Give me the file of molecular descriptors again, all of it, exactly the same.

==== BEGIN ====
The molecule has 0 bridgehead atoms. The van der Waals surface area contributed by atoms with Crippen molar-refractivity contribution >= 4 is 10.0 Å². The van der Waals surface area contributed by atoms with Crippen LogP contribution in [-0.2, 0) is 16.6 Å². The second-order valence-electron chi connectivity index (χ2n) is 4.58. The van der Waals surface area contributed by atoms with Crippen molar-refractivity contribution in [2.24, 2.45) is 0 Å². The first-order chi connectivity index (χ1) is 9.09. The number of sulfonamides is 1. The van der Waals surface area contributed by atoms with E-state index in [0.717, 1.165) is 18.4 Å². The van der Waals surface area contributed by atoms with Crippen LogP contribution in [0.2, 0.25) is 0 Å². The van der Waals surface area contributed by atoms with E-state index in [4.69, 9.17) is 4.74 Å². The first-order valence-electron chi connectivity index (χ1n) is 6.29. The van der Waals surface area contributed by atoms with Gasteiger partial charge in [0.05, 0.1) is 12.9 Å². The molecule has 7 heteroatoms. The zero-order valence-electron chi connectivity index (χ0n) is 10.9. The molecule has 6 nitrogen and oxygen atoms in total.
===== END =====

The molecule has 0 bridgehead atoms. The van der Waals surface area contributed by atoms with Crippen molar-refractivity contribution >= 4 is 10.0 Å². The van der Waals surface area contributed by atoms with Crippen LogP contribution in [-0.2, 0) is 16.6 Å². The second-order valence-electron chi connectivity index (χ2n) is 4.58. The van der Waals surface area contributed by atoms with Crippen molar-refractivity contribution in [2.24, 2.45) is 0 Å². The first-order chi connectivity index (χ1) is 9.09. The number of sulfonamides is 1. The van der Waals surface area contributed by atoms with E-state index in [0.717, 1.165) is 18.4 Å². The van der Waals surface area contributed by atoms with Crippen LogP contribution in [0.2, 0.25) is 0 Å². The van der Waals surface area contributed by atoms with E-state index in [4.69, 9.17) is 4.74 Å². The first-order valence-electron chi connectivity index (χ1n) is 6.29. The van der Waals surface area contributed by atoms with Gasteiger partial charge in [0.05, 0.1) is 12.9 Å². The molecule has 7 heteroatoms. The zero-order valence-electron chi connectivity index (χ0n) is 10.9. The molecule has 6 nitrogen and oxygen atoms in total.